So we canvassed the view of some families in the UK. Every single one of them wanted to see gene therapy trials brought here.

From parents of young boys like Kirsty Ohly – mum to George and Oscar – both with Duchenne:

Bringing gene therapy trials to the UK gives children living with DMD the opportunity to access a potential new treatment which may change the progression of their disease, improve their function and extend their lives. 

Expanding gene therapy trials to other countries allows us to collect and share vital data to enable medicines, if successful to be approved as soon as possible. Time is something we simply cannot waste

Kerry Shippey – mum to George said:

Watching my son decline is just heart-breaking, but watching him decline without being able to get access to trials like Gene Therapy leaves a parent feeling even more helpless. 

 After approaching the US to get my son on a trial I know I’m one of a very long list. We have some of the world’s best centres of excellence and infrastructure for Duchenne in the UK and we need trials here.

To parents of young adults asking for more inclusive trials: Vici Richardson mum to 17 year old Zak said:

My son Zak is 17, he’s a remarkable and determined young man. He attends college and volunteers as a young leader within a local gymnastics club. 

He stopped walking at 14. He’s now not eligible for any current trials firstly because he’s ‘non ambulant’ and secondly because he’s over 16. 

But that shouldn’t mean he has less of a right to take part in research, or be thought less of when it comes to trial design and planning. 

We need to stop skirting round issues of trial design post 16 and make it happen. It’s going to be messy, ugly and bring up difficult issues, but by ignoring them, we are slowly losing another generation.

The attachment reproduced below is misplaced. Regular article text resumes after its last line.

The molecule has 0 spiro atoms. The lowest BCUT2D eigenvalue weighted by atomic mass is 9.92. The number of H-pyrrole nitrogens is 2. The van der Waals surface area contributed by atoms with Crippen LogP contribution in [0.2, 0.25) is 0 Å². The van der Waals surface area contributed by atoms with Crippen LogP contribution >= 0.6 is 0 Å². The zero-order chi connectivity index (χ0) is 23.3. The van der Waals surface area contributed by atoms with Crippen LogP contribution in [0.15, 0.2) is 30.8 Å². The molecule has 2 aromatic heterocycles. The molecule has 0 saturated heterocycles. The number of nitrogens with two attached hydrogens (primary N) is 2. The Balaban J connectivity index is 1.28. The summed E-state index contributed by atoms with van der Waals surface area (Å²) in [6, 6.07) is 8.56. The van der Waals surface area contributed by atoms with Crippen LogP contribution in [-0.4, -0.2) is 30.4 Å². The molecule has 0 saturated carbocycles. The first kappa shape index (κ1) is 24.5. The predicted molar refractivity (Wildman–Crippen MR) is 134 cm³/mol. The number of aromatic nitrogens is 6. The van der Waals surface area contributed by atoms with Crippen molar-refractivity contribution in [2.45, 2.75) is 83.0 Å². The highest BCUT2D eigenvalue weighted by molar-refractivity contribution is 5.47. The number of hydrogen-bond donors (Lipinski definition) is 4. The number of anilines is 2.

And Pauline Clark – mum to Josh:

Josh, his family, and his medical team have dedicated countless time and resources to ensure Josh reached adulthood in the best physical condition possible. Josh still has relatively good upper body function - he can still use a keyboard and mouse, feed himself, brush his own teeth, and do all those massive ‘little things’ which keep him functioning independently. 

Gene Therapy is the only thing we have left to hope for, to protect all these massive ‘little’ things .

But my biggest fear is any drug tested purely on children may be approved purely FOR children. 

Limiting drugs trials to children rules out including an increasing number of adults living with Duchenne who are increasingly healthy enough to participate, and able to consent to trials.

 

CLICK HERE to view the slides from this session.  


NOTES FOR EDITORS

What is Duchenne Muscular Dystrophy?

Duchenne muscular dystrophy (DMD) is the most common fatal genetic disease diagnosed in childhood. Children born with DMD cannot produce the protein dystrophin which is vital for muscle strength and function. Muscle weakness starts in early childhood. Many use a wheelchair by around the age of 12. As deterioration continues it leads to paralysis and early death, often in their 20s. It almost exclusively affects boys. There is no treatment or cure. In the UK there are around 2,500 boys affected and around 300, 000 worldwide. It is classified as a rare disease.

Who are Duchenne UK?

Duchenne UK is a lean, ambitious and highly focused charity with a clear vision: to fund and accelerate treatments and a cure for Duchenne muscular dystrophy.

We are investing millions of pounds in research right now to bring treatments and a cure to help this generation. Duchenne UK is the largest funder of DMD research in the UK. We are also committed to accelerating the pace of research. 90p in every £1 raised is committed to research.

Our president is HRH The Duchess of Cornwall. Our patrons include the broadcasters Krishnan Guru-Murthy and Mary Nightingale, and the sports stars Owen Farrell, Kris Radlinski and Andy Farrell. 

We need your help, because we need to keep funding promising new research.

How to donate?

Duchenne UK is entirely reliant on donations to fund research for treatments and a cure to DMD. This can be done via:

  • Direct Debit – Duchenne Direct
  • Individual Donation – Donate
  • If you are a family or friend affected by DMD you can set up your own fund with Duchenne UK – Family and Friend Funds
  • Take part in one of our fundraising events – Events
  • Text DUCHENNE to 70085 to donate £5. This costs £5 plus a std rate msg.

For more information visit www.duchenneuk.org